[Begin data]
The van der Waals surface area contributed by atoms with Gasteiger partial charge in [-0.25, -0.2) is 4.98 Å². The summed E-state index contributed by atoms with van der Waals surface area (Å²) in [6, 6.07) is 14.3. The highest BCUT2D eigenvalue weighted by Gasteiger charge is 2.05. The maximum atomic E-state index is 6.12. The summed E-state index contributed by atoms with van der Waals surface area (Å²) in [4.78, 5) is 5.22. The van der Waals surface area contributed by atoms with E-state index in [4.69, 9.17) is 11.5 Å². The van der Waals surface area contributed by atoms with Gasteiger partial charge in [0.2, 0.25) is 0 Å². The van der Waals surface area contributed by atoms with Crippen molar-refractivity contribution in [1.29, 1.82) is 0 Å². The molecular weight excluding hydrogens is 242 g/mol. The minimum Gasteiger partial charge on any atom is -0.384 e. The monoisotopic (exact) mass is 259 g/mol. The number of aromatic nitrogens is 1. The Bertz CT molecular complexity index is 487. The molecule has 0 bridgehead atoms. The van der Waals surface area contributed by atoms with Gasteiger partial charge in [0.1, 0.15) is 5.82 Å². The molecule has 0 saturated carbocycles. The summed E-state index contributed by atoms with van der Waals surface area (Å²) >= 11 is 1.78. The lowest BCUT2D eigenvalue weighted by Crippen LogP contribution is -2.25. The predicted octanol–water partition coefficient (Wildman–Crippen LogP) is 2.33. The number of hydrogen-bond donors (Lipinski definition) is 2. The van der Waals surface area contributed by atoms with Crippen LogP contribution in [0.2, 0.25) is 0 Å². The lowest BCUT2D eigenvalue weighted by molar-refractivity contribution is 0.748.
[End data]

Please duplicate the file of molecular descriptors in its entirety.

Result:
The van der Waals surface area contributed by atoms with Gasteiger partial charge in [-0.25, -0.2) is 4.98 Å². The summed E-state index contributed by atoms with van der Waals surface area (Å²) in [6, 6.07) is 14.3. The highest BCUT2D eigenvalue weighted by Gasteiger charge is 2.05. The maximum atomic E-state index is 6.12. The summed E-state index contributed by atoms with van der Waals surface area (Å²) in [4.78, 5) is 5.22. The van der Waals surface area contributed by atoms with E-state index in [4.69, 9.17) is 11.5 Å². The van der Waals surface area contributed by atoms with Gasteiger partial charge in [0.2, 0.25) is 0 Å². The van der Waals surface area contributed by atoms with Crippen molar-refractivity contribution in [1.29, 1.82) is 0 Å². The molecular weight excluding hydrogens is 242 g/mol. The minimum Gasteiger partial charge on any atom is -0.384 e. The monoisotopic (exact) mass is 259 g/mol. The number of aromatic nitrogens is 1. The Bertz CT molecular complexity index is 487. The molecule has 0 bridgehead atoms. The van der Waals surface area contributed by atoms with Gasteiger partial charge in [0.1, 0.15) is 5.82 Å². The molecule has 0 saturated carbocycles. The summed E-state index contributed by atoms with van der Waals surface area (Å²) >= 11 is 1.78. The lowest BCUT2D eigenvalue weighted by Crippen LogP contribution is -2.25. The predicted octanol–water partition coefficient (Wildman–Crippen LogP) is 2.33. The number of hydrogen-bond donors (Lipinski definition) is 2. The van der Waals surface area contributed by atoms with Crippen LogP contribution in [0.2, 0.25) is 0 Å². The lowest BCUT2D eigenvalue weighted by molar-refractivity contribution is 0.748.